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Announcing New Fall Program: HERE

April 11, 2011

Rose-Hulman Taking Steps
to Infuse Sustainability into Engineering Education

  water tesing
   

Realizing that engineers will play key roles in addressing climate change, Starting in the 2011-12 academic year, the Home for Environmentally Responsible Engineering (HERE) program aims to integrate, in an unprecedented way, the best aspects of residential learning with a specialized pilot curriculum in which sustainability will be incorporated into special sections of required courses.  The program will provide a model for making sustainability a foundation of engineering education, and increasing students' awareness of environmental issues and skills in sustainable design. ecological crises and future energy development, Rose-Hulman Institute of Technology is offering a select group of first-year students a unique educational experience in sustainability.

"HERE marks the beginning of a new direction for engineering education at Rose-Hulman," said Corey Taylor, assistant professor of English.  "Through educating sustainability-conscious engineers, Rose-Hulman has the opportunity to make the world a better place for everyone.  It's a very global, very avant garde way of thinking."

Students in the HERE group, which could feature as many as 44 freshmen this fall, will live in the same residence hall and be assigned to special course sections in which the disciplinary methodologies of science, engineering, mathematics and the humanities and social sciences will address sustainability concerns.  Faculty members will hold office hours in the student residence hall, providing new opportunities for mentoring.  And, the residence hall itself will become a target for design projects to produce material improvements based on what students have learned.

"Curriculum and residence life will meld into one educational unit to a degree that has not yet been achieved in engineering education," states HERE Director Patricia Brackin, professor of mechanical engineering, one of 10 faculty members who have spent the past nine months developing the program.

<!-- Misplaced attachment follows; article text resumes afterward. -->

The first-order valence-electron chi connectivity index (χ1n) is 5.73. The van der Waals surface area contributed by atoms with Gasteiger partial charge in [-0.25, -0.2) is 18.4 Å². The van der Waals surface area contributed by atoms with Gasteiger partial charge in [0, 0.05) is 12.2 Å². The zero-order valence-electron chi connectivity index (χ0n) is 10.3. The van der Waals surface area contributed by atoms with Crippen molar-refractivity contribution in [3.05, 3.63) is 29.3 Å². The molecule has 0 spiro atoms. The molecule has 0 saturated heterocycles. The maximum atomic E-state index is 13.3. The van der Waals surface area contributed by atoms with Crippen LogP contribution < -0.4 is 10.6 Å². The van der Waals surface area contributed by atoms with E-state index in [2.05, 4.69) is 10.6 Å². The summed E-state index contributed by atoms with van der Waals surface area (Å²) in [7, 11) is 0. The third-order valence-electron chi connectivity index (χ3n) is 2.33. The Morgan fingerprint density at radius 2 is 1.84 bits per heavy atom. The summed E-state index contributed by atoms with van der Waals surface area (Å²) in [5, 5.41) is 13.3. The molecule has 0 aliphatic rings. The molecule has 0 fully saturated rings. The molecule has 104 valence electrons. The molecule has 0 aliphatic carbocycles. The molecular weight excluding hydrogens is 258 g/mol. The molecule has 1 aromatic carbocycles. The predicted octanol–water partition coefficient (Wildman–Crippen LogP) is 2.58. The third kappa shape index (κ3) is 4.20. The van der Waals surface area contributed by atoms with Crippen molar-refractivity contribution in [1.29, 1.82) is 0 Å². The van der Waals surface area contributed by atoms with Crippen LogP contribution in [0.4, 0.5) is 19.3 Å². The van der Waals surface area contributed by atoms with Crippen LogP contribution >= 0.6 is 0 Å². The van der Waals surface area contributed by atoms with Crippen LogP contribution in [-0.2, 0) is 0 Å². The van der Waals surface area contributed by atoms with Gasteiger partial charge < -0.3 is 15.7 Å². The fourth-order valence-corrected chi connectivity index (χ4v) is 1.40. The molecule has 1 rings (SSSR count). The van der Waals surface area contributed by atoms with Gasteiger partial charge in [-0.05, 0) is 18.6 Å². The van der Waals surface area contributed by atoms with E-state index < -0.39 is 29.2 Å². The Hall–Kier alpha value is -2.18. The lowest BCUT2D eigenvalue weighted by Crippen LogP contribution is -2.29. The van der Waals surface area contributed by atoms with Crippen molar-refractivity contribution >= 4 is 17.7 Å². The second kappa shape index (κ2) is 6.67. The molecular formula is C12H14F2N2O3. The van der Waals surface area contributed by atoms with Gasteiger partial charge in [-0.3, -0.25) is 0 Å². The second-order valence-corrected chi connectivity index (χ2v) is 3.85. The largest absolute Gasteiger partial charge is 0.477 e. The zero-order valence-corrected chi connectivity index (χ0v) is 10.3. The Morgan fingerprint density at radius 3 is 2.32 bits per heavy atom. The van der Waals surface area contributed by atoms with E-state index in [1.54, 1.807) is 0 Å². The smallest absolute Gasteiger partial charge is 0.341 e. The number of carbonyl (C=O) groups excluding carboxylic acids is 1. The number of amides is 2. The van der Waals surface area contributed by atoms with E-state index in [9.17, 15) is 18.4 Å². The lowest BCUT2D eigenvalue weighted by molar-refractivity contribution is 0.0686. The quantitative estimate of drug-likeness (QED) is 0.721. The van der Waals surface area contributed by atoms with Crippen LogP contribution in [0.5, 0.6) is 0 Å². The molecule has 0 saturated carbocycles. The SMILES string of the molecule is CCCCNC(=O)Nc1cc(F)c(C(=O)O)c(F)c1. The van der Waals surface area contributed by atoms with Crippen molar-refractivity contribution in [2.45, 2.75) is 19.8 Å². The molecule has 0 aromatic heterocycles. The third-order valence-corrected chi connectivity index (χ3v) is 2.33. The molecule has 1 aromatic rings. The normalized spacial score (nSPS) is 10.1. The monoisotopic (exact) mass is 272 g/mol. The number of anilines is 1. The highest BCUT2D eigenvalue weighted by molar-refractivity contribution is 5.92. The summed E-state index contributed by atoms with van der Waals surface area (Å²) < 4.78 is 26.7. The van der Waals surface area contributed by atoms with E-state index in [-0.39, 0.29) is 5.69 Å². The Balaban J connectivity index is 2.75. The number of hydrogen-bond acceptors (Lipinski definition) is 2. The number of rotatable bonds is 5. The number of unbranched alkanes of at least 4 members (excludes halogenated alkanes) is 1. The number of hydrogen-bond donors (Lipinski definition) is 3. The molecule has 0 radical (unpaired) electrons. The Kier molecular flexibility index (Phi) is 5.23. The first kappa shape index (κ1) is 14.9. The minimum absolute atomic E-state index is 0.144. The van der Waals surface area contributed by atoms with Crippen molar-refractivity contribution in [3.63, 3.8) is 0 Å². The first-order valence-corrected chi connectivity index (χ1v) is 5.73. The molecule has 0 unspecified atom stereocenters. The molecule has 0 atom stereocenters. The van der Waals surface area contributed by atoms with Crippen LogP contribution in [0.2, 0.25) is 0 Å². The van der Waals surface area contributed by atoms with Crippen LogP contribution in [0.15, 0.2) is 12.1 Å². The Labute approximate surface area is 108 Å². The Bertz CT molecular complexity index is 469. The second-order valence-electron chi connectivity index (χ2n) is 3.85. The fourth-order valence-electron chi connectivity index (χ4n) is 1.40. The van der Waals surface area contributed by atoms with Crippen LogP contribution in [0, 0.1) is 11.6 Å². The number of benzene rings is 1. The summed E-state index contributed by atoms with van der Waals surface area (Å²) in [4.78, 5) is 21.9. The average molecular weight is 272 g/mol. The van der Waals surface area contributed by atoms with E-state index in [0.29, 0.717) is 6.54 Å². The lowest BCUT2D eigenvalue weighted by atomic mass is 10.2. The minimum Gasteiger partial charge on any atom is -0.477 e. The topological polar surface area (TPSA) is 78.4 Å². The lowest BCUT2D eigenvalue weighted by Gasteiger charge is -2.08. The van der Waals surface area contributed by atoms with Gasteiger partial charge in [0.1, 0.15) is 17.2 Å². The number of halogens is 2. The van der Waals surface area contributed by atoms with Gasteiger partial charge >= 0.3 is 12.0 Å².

"Sustainability problems pose serious challenges for engineering education," she added.  "As students learn engineering fundamentals, design skills and professional practices, the complexity of sustainability principles and practices is routinely underplayed.  The HERE program addresses this area in engineering education."

Mark Minster, associate professor of English and an advocate for sustainable education, believes that if it is important to integrate sustainability concerns across the curriculum, then it is equally important to incorporate them in other areas of educational experience -- most notably the campus where students live.

"For the last 15 years, some of the most innovative and important educational initiatives -- approaches called 'greening the campus' and 'place-based education' -- have evolved out of the unique opportunity presented by the university setting: that students and faculty can face sustainability issues intellectually in a curriculum on the campus where it is taught," Minster said.

Middlebury College, Oberlin College and Berea College, all liberal arts institutions, have been the most influential in integrating a sustainability curriculum with the lived experience of campus, allowing students to investigate, measure and even help redesign the buildings they inhabit and the practices in which they participate.

In the engineering area, Rensselaer Polytechnic Institute (RPI) is debuting this fall an effort to incorporate sustainability into residential life in an elective residential program; California Polytechnic State University (Cal Poly) has implemented a Sustainability Across the Curriculum program; and Rochester Institute of Technology offers a graduate program in sustainability.

Rose-Hulman's HERE program will combine the vital imperatives behind the RPI and Cal Poly initiatives, and sets a new course for engineering education.

 

HERE students will take a special Rhetoric and Composition course, along with the introductory College & Life Skills course during the fall quarter.  They'll then take a course in Sustainability and Its Global Contexts during the winter quarter, and spend the spring studying an Introduction to Design course, which will culminate with a sustainability engineering-themed project.

Throughout the year, the students will work with faculty from engineering, sciences and humanities with expertise in sustainability studies.

Students give "Poster Talks" to present sustainable ideas and field questions from passersby about what they've learned.

Procter & Gamble has provided a grant to support the HERE program, and other corporations desire students with exposure to sustainability solutions for internships, co-ops and full-time jobs, according to Kathleen Toohey, assistant professor of mechanical engineering

An ambitious faculty development program will promote authentic, substantial expertise in environmental issues and sustainable engineering.  Each summer, workshops advised by experts on sustainability in engineering education will help 15 to 20 faculty members to incorporate principles and methods of sustainability into their courses.

"The hope is to infuse sustainability across Rose-Hulman's curriculum," said Richard House, associate professor of English.

Learn more about Rose-Hulman's HERE program at www.rose-hulman.edu/HERE
Or Contact: Dr. Patricia Brackin.

Related:  Rose-Hulman's Commitment to Arbor Life: